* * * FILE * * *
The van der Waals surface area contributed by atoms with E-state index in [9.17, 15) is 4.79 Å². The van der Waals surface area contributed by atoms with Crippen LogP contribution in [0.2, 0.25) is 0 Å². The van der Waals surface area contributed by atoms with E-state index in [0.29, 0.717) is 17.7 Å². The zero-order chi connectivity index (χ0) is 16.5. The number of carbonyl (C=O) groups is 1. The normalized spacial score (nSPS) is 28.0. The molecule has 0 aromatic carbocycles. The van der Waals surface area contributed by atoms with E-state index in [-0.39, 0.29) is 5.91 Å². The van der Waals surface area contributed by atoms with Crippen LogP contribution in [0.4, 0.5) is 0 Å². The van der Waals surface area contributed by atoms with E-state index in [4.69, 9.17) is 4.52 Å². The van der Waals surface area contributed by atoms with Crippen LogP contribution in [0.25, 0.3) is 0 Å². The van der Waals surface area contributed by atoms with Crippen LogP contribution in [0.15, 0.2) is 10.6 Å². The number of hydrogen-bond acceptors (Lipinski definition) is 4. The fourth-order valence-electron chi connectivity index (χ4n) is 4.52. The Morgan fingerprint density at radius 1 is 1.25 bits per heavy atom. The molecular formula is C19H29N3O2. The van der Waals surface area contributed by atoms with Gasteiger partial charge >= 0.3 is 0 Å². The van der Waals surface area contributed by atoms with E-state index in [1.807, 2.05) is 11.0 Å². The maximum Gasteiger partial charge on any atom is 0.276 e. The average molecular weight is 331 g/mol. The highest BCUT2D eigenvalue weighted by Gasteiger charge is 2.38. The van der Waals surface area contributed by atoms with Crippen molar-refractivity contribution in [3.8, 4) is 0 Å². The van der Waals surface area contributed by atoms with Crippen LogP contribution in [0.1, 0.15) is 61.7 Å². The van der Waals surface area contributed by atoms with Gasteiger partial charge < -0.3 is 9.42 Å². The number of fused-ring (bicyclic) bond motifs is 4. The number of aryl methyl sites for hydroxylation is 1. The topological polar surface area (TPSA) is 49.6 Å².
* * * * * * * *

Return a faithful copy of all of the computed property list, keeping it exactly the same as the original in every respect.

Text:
The van der Waals surface area contributed by atoms with E-state index in [9.17, 15) is 4.79 Å². The van der Waals surface area contributed by atoms with Crippen LogP contribution in [0.2, 0.25) is 0 Å². The van der Waals surface area contributed by atoms with E-state index in [0.29, 0.717) is 17.7 Å². The zero-order chi connectivity index (χ0) is 16.5. The number of carbonyl (C=O) groups is 1. The normalized spacial score (nSPS) is 28.0. The molecule has 0 aromatic carbocycles. The van der Waals surface area contributed by atoms with E-state index in [-0.39, 0.29) is 5.91 Å². The van der Waals surface area contributed by atoms with Crippen LogP contribution in [0.4, 0.5) is 0 Å². The van der Waals surface area contributed by atoms with E-state index in [4.69, 9.17) is 4.52 Å². The van der Waals surface area contributed by atoms with Crippen LogP contribution in [0.25, 0.3) is 0 Å². The van der Waals surface area contributed by atoms with Crippen LogP contribution in [0.15, 0.2) is 10.6 Å². The number of hydrogen-bond acceptors (Lipinski definition) is 4. The fourth-order valence-electron chi connectivity index (χ4n) is 4.52. The Morgan fingerprint density at radius 1 is 1.25 bits per heavy atom. The molecular formula is C19H29N3O2. The van der Waals surface area contributed by atoms with Gasteiger partial charge >= 0.3 is 0 Å². The van der Waals surface area contributed by atoms with E-state index in [1.807, 2.05) is 11.0 Å². The maximum Gasteiger partial charge on any atom is 0.276 e. The average molecular weight is 331 g/mol. The highest BCUT2D eigenvalue weighted by Gasteiger charge is 2.38. The van der Waals surface area contributed by atoms with Crippen molar-refractivity contribution in [3.8, 4) is 0 Å². The van der Waals surface area contributed by atoms with Crippen LogP contribution in [0.1, 0.15) is 61.7 Å². The van der Waals surface area contributed by atoms with Gasteiger partial charge < -0.3 is 9.42 Å². The number of fused-ring (bicyclic) bond motifs is 4. The number of aryl methyl sites for hydroxylation is 1. The topological polar surface area (TPSA) is 49.6 Å².